Nell is thus mainly another possession for him, and even as she pursues her own desires, she recognizes how restricted she is by the possessive conception of love. She writes that “it is freedom I search for in my work… to find a group of people who give each other the room to be.” She is searching for a group of people who are able to establish a community without becoming oppressive. Certainly her position in relation to her culture is not one that allows her this “room to be.” In marrying Fen, Nell is forced to abandon a relationship with a female colleague, something she describes as “the conventional choice, the easy way for my work, my reputation, and of course for a child.” But in her longing for a love free of possession, Nell objects to being forced to choose.

Fen gives voice to these feelings, and accuses Nell of supporting polygamy. “It’s what her set calls free love… multiple partners. You go in for that too, Bankson?” Since Fen’s idea of love is based exclusively in possession, the idea of “free love” is incomprehensible and threatening. The question directed to Bankson expresses these feelings in equal measure—Fen seeks Bankson’s agreement, while simultaneously seeking assurance that Bankson is not a threat to Fen’s ownership of Nell.

This question posed to Bankson is in many ways crucial, for he is the one caught between the two conceptions of love. He desires to possess Nell but knows that she is married, that he cannot have a monogamous relationship with her. While he would like nothing more than for Nell to leave her husband, he discovers the mutual elevation that does not require exclusivity: “I felt in some ways we’d had some sort of sex, sex of the mind, sex of ideas, sex of words, hundreds and thousands of words.” When all three collaborate on an anthropological breakthrough, Bankson describes the connection he feels to her: “I wasn’t sure if I was having my own thoughts or hers.” This type of kinship is the opposite of ownership, as the connection to Nell is so intimate that he is no longer in complete possession of even his own thoughts.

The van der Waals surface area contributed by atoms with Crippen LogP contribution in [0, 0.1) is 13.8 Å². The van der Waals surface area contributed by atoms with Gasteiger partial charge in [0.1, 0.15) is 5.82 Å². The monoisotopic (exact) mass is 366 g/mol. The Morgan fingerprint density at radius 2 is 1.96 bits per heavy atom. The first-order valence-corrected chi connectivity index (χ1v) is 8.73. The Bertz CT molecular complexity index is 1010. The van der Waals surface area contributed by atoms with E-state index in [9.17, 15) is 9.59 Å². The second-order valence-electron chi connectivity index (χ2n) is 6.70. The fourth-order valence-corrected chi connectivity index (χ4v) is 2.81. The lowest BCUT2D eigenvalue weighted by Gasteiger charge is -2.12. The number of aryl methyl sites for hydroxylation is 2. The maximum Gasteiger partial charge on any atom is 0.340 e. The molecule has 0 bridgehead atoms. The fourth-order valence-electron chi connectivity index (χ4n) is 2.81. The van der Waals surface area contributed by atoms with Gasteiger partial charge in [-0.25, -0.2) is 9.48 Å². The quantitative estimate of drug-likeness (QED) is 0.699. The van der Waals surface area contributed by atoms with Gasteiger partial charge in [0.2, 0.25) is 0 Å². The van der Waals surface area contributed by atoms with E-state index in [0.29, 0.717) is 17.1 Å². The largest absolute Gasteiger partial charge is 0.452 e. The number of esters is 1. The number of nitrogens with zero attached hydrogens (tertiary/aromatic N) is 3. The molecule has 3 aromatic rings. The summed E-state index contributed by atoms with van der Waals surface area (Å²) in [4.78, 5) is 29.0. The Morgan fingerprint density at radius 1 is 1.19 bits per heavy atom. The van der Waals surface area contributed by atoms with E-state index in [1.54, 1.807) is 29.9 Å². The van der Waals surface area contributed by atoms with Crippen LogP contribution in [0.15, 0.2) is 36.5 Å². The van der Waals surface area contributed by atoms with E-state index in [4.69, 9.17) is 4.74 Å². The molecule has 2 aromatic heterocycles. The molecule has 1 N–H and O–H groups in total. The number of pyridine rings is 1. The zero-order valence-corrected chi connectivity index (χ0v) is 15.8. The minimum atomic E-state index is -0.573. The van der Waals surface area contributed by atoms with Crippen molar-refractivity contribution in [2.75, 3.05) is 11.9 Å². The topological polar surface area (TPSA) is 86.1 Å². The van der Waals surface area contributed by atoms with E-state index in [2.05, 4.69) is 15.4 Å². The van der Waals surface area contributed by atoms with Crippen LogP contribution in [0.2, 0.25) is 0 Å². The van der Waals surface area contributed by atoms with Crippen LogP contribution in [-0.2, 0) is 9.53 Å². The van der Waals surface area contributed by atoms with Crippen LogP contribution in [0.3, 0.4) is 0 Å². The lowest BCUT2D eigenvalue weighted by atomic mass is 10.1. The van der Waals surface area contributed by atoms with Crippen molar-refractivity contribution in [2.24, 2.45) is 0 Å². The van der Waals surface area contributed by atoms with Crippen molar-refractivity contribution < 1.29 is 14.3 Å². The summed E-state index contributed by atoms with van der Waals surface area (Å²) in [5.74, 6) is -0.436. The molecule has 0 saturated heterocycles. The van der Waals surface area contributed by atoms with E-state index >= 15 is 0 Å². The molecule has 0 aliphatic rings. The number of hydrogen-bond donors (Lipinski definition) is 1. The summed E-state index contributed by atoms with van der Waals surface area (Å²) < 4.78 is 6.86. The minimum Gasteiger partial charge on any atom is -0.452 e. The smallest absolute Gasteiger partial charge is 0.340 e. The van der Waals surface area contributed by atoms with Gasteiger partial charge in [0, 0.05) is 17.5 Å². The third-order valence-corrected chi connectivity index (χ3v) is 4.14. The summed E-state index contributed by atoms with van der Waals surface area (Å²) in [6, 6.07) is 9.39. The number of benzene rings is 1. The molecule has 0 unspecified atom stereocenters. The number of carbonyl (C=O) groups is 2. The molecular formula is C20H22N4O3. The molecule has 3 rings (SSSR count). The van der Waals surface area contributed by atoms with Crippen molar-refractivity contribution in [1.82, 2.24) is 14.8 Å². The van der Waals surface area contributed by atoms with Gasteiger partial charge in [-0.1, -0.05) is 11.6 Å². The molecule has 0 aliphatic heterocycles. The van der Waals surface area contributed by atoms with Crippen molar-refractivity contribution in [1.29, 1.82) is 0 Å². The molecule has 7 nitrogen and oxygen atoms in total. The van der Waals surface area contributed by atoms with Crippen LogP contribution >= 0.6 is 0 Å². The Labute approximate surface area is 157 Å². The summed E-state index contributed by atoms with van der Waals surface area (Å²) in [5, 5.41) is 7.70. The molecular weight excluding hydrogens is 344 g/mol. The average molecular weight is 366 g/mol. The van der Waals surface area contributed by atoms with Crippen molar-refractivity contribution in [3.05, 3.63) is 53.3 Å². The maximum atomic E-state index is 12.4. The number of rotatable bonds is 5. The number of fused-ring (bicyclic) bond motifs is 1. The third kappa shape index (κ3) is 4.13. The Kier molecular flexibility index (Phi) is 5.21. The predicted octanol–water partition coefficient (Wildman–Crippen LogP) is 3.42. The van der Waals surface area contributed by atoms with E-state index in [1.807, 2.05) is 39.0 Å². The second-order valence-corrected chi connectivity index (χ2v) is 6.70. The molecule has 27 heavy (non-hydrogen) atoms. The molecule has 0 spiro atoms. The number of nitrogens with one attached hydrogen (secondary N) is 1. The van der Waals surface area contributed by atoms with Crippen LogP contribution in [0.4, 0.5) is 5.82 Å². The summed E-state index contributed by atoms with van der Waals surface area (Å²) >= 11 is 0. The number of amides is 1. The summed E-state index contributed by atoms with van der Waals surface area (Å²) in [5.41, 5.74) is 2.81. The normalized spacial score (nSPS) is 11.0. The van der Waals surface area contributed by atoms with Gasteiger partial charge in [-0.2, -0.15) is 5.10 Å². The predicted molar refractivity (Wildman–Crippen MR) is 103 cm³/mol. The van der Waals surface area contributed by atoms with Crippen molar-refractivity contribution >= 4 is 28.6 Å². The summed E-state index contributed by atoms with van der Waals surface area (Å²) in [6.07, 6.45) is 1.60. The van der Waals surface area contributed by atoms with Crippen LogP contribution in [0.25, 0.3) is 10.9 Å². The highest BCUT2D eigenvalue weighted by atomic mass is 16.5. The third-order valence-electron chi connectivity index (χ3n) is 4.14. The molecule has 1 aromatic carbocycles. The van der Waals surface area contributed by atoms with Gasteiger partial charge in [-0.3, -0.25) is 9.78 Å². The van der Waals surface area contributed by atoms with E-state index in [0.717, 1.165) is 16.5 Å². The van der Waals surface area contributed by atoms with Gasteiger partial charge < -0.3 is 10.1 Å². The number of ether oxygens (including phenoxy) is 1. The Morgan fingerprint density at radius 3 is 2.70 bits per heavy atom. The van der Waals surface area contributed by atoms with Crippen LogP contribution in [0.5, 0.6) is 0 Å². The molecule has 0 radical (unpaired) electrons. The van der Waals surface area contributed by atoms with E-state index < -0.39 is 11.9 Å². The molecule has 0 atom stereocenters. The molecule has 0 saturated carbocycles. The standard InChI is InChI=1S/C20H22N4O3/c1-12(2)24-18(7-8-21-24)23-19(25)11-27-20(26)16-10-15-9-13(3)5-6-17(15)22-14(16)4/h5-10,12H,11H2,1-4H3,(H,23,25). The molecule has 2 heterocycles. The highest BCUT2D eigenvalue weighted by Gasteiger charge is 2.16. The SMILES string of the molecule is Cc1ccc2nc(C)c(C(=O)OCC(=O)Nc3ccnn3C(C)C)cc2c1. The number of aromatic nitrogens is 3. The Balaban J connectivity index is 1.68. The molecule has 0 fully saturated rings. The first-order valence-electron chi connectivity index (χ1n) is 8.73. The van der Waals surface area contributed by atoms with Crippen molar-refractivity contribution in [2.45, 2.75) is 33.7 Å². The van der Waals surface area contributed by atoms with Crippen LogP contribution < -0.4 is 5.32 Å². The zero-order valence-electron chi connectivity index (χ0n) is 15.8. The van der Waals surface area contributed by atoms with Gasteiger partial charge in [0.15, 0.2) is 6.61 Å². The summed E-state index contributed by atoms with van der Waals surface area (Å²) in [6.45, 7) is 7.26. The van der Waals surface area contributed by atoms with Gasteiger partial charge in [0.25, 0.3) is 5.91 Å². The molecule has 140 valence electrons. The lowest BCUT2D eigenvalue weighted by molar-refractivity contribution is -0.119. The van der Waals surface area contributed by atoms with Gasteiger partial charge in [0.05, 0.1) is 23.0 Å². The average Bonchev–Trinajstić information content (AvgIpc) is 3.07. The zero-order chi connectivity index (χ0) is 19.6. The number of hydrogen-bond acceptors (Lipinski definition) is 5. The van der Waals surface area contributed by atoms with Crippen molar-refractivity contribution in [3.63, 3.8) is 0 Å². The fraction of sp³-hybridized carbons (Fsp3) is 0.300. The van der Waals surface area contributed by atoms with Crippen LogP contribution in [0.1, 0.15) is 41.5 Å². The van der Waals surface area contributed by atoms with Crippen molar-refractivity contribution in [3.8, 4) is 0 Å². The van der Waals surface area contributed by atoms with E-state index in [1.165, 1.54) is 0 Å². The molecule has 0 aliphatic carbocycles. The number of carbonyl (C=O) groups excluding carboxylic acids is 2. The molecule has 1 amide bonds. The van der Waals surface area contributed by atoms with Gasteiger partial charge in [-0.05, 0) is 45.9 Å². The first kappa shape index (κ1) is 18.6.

Bankson’s kinship with Nell allows him to experience a human relationship that is a meeting of minds as opposed to a pursuit. In a sense, this connection of minds goes beyond Western logic; Fen even references it in regards to a Tam ceremony: “if you just let go of your brain you find another brain, the group brain, the collective brain, and that it is an exhilarating form of human connection that we have lost in our embrace of the individual except when we go to war.” Bankson, who has lost an older brother in World War I, knows how destructive such collectives are when based on domination of someone else. The question is whether such a unity of minds can be achieved without the object being domination.

Bankson experiences this unity briefly when he is working alongside Nell, contributing to a scientific understanding of the world that is infinitely bigger than both of them. The titular word appears only three times in the book, always to describe a breakthrough of understanding about the indigenous people. As Nell puts it: “it’s a delusion… and it’s followed by the complete despair of ever understanding anything. But at that moment the place feels entirely yours. It’s the briefest, purest euphoria.” This is the conundrum faced by the characters of Lily King’s Euphoria, especially Nell and Bankson—the capacity to understand another person, to feel who they are as if from inside is the only way they can ever be truly, “entirely yours.” However, there is always the terrifying knowledge that this understanding might just be a projection. But this is another way to understand “you are in my stomach”—a confirmation that one has understood well, that one has gotten under the skin and permeated one’s lover. With this reciprocated recognition, mutual understanding becomes the essence of fulfilled love, something much deeper than a feeling of ownership based on a misplaced projection.